Expressed in favorable NB, absent
in unfavorable NB
Down-regulated in NB with MYCN amplification
MYCNInhibits proliferation and induces differentiation. Altered expression of let-7 leads to a less differentiated cellular state[141]
Down-regulated in
NB with MYCN amplification
MYCNInhibits proliferation and clonogenic growth[141]
Adapted from [102]
CDK2, MCM5Inhibits cell cycle progression and survival[142]
PPARγInhibits tumor growth[143]
UndefinedDecreases viability and growth[144]
KDM1AInhibits proliferation and induces apoptosis[145]
BCL2, NTRK2.Increases sensitivity to cisplatin and etoposide[146,147]
Down in aggressive NB with unknown mechanism
NEUROD1Inhibits TrkB pathwayand aggressive phenotypes.[147]
Induces differentiation[148]
ROCK1, MAPK1, LRG1Inhibits migration and invasion[149,150]
UndefinedInhibits invasiveness and metastasis[149]
MMP-14Inhibits the invasion, metastasis, and angiogenesis[151]
HIF-2αInhibits NB cell growth, invasion, metastasis and angiogenesis[152]
* miR-140 let-7b
miR-153 miR-376b
let-7a3/let-7b miRNA

* Poorly characterized miRNA/s in the specific tumor setting.

Table 2. Clinical relevance of miRNAs in NB [102,125,130,131,153,154,155,156,157,158,159].
Table 2. Clinical relevance of miRNAs in NB [102,125,130,131,153,154,155,156,157,158,159].
miRNAs up/down regulated in high-risk NBmiRNAs up-regulated in metastatic NBmiRNAs up/down regulated as a marker for poor survival of NBmiRNAs up/down regulated in unfavorable NB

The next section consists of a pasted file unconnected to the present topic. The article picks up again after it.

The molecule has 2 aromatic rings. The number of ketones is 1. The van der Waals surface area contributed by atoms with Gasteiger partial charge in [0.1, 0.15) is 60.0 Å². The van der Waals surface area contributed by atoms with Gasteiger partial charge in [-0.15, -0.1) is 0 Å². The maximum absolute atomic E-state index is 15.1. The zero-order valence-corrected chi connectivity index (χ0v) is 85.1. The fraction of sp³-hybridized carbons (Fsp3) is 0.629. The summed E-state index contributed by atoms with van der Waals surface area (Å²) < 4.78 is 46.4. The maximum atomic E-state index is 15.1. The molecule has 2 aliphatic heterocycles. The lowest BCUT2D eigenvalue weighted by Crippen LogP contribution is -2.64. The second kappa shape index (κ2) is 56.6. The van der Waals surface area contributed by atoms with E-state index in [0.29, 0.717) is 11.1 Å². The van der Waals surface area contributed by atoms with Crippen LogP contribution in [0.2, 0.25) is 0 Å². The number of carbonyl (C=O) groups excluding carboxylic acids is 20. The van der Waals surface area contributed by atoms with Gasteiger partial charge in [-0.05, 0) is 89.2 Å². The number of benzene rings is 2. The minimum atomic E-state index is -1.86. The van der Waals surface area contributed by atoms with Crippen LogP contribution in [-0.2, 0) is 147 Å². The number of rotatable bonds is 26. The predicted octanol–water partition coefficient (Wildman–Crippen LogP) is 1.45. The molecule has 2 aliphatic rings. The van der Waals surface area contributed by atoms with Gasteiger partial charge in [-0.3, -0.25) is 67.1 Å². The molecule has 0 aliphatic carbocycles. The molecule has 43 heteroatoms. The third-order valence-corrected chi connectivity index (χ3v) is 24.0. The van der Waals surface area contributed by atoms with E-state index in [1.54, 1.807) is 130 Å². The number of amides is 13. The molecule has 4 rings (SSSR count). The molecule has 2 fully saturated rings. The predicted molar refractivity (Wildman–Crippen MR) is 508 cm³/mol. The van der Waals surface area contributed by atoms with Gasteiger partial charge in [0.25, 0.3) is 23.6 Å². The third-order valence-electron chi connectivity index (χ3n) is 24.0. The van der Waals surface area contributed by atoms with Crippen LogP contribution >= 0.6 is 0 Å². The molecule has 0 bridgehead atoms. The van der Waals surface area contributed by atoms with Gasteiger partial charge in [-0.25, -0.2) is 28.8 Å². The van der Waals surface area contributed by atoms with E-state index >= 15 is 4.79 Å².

↑miR-18b, ↑miR-20a, ↑miR-22,miR-24,↑miR-380-5p, ↑miR-17-92↑miR-181, ↑miR-21,
↑miR-92a, ↑miR-181a, ↑miR-181a-2,miR-92b,cluster, including ↑miR-17-5p,↓miR-542-5p,
↑miR-203, ↑miR-373, ↑miR-383, miR-99b, ↑miR-18a, ↑miR-19a,↓miR-628,
↑miR-422a, ↑miR-876-5p,miR-129-3p,↑miR-20a and ↑miR-92 and↓miR-410,
↑miR-1208, ↑miR-1285, ↑miR-1290, miR-130b,↓miR-542-5p, ↓miR-497↓miR-487b,
and ↑miR-129 and ↓miR-30b, miR-342-3p,miR-18a and miR-19a↓miR-30c, ↓miR-149,
↓miR-146a, ↓miR-190, ↓miR-204, ↓miR-215, ↓miR-299-5p, ↓miR-362, ↓miR-382, ↓miR-411, ↓miR-424, ↓miR-425, ↓miR-487b, ↓miR-532, ↓miR-629, ↓miR-656, ↓miR-660, ↓miR-668, ↓miR-744, ↓miR-758, ↓miR-873, ↓miR-885-5p, and ↓miR-1197, miR-30c, ↓miR-149, ↓miR-195, miR-324-5p and ↓miR-331miR-345, miR-483-3p, and miR-486-5p. miR-17-92(correlates with increased event-free survival and favorable disease outcome). ↑miR-184 (increases overall survival). ↑miR-204 (associated with a favourable clinical outcome and increases sensitivity to chemotherapy).↓miR-195, ↓miR-324-5p ↓and miR-331